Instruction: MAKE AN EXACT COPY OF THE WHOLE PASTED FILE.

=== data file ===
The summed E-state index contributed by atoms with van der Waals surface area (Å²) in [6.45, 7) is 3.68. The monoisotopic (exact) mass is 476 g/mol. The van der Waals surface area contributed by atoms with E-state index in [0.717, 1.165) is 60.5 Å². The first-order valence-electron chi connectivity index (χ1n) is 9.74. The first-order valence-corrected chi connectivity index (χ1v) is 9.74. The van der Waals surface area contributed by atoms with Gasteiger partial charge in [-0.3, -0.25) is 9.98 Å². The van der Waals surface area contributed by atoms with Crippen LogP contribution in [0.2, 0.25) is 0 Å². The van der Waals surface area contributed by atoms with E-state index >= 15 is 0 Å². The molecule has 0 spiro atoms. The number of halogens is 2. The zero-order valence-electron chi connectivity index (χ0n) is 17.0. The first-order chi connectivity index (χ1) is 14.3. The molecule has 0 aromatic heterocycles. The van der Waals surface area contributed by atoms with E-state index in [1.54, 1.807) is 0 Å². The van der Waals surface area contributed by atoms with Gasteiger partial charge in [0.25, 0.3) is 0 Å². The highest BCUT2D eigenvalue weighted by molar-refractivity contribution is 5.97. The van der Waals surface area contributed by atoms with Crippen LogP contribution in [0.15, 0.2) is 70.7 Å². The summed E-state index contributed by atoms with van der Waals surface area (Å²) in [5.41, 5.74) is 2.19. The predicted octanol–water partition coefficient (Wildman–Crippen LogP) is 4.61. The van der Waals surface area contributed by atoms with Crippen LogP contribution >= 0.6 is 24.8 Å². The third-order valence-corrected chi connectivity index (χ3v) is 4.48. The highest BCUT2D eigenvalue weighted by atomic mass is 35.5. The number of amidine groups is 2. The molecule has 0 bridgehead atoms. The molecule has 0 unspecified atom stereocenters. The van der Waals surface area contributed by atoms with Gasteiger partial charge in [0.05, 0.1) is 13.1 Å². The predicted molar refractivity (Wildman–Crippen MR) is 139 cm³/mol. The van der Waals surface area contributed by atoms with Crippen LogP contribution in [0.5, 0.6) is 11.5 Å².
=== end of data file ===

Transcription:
The summed E-state index contributed by atoms with van der Waals surface area (Å²) in [6.45, 7) is 3.68. The monoisotopic (exact) mass is 476 g/mol. The van der Waals surface area contributed by atoms with E-state index in [0.717, 1.165) is 60.5 Å². The first-order valence-electron chi connectivity index (χ1n) is 9.74. The first-order valence-corrected chi connectivity index (χ1v) is 9.74. The van der Waals surface area contributed by atoms with Gasteiger partial charge in [-0.3, -0.25) is 9.98 Å². The van der Waals surface area contributed by atoms with Crippen LogP contribution in [0.2, 0.25) is 0 Å². The van der Waals surface area contributed by atoms with E-state index >= 15 is 0 Å². The molecule has 0 spiro atoms. The number of halogens is 2. The zero-order valence-electron chi connectivity index (χ0n) is 17.0. The first-order chi connectivity index (χ1) is 14.3. The molecule has 0 aromatic heterocycles. The van der Waals surface area contributed by atoms with E-state index in [1.54, 1.807) is 0 Å². The van der Waals surface area contributed by atoms with Gasteiger partial charge in [0.25, 0.3) is 0 Å². The highest BCUT2D eigenvalue weighted by molar-refractivity contribution is 5.97. The van der Waals surface area contributed by atoms with Crippen LogP contribution in [0.15, 0.2) is 70.7 Å². The summed E-state index contributed by atoms with van der Waals surface area (Å²) in [5.41, 5.74) is 2.19. The predicted octanol–water partition coefficient (Wildman–Crippen LogP) is 4.61. The van der Waals surface area contributed by atoms with Crippen LogP contribution >= 0.6 is 24.8 Å². The third-order valence-corrected chi connectivity index (χ3v) is 4.48. The highest BCUT2D eigenvalue weighted by atomic mass is 35.5. The number of amidine groups is 2. The molecule has 0 bridgehead atoms. The molecule has 0 unspecified atom stereocenters. The van der Waals surface area contributed by atoms with Gasteiger partial charge in [0.05, 0.1) is 13.1 Å². The predicted molar refractivity (Wildman–Crippen MR) is 139 cm³/mol. The van der Waals surface area contributed by atoms with Crippen LogP contribution in [0.5, 0.6) is 11.5 Å².